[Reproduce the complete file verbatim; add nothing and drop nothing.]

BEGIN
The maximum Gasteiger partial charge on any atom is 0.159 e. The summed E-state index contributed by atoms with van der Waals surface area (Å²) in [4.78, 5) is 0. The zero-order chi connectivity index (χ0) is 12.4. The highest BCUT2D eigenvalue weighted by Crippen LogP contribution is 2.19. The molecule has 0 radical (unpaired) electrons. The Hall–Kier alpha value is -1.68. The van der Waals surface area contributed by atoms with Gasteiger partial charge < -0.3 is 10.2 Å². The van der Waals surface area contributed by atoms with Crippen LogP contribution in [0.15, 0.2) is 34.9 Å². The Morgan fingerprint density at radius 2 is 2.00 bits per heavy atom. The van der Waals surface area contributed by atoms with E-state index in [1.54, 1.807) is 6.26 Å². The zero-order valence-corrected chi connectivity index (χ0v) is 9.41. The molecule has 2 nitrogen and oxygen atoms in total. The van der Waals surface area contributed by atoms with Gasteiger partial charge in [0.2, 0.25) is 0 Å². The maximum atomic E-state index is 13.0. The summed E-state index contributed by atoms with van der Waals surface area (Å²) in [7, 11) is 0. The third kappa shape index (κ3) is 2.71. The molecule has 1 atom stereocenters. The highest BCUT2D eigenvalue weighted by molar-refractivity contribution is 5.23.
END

The maximum Gasteiger partial charge on any atom is 0.159 e. The summed E-state index contributed by atoms with van der Waals surface area (Å²) in [4.78, 5) is 0. The zero-order chi connectivity index (χ0) is 12.4. The highest BCUT2D eigenvalue weighted by Crippen LogP contribution is 2.19. The molecule has 0 radical (unpaired) electrons. The Hall–Kier alpha value is -1.68. The van der Waals surface area contributed by atoms with Gasteiger partial charge < -0.3 is 10.2 Å². The van der Waals surface area contributed by atoms with Crippen LogP contribution in [0.15, 0.2) is 34.9 Å². The Morgan fingerprint density at radius 2 is 2.00 bits per heavy atom. The van der Waals surface area contributed by atoms with E-state index in [1.54, 1.807) is 6.26 Å². The zero-order valence-corrected chi connectivity index (χ0v) is 9.41. The molecule has 2 nitrogen and oxygen atoms in total. The van der Waals surface area contributed by atoms with Gasteiger partial charge in [0.2, 0.25) is 0 Å². The maximum atomic E-state index is 13.0. The summed E-state index contributed by atoms with van der Waals surface area (Å²) in [7, 11) is 0. The third kappa shape index (κ3) is 2.71. The molecule has 1 atom stereocenters. The highest BCUT2D eigenvalue weighted by molar-refractivity contribution is 5.23.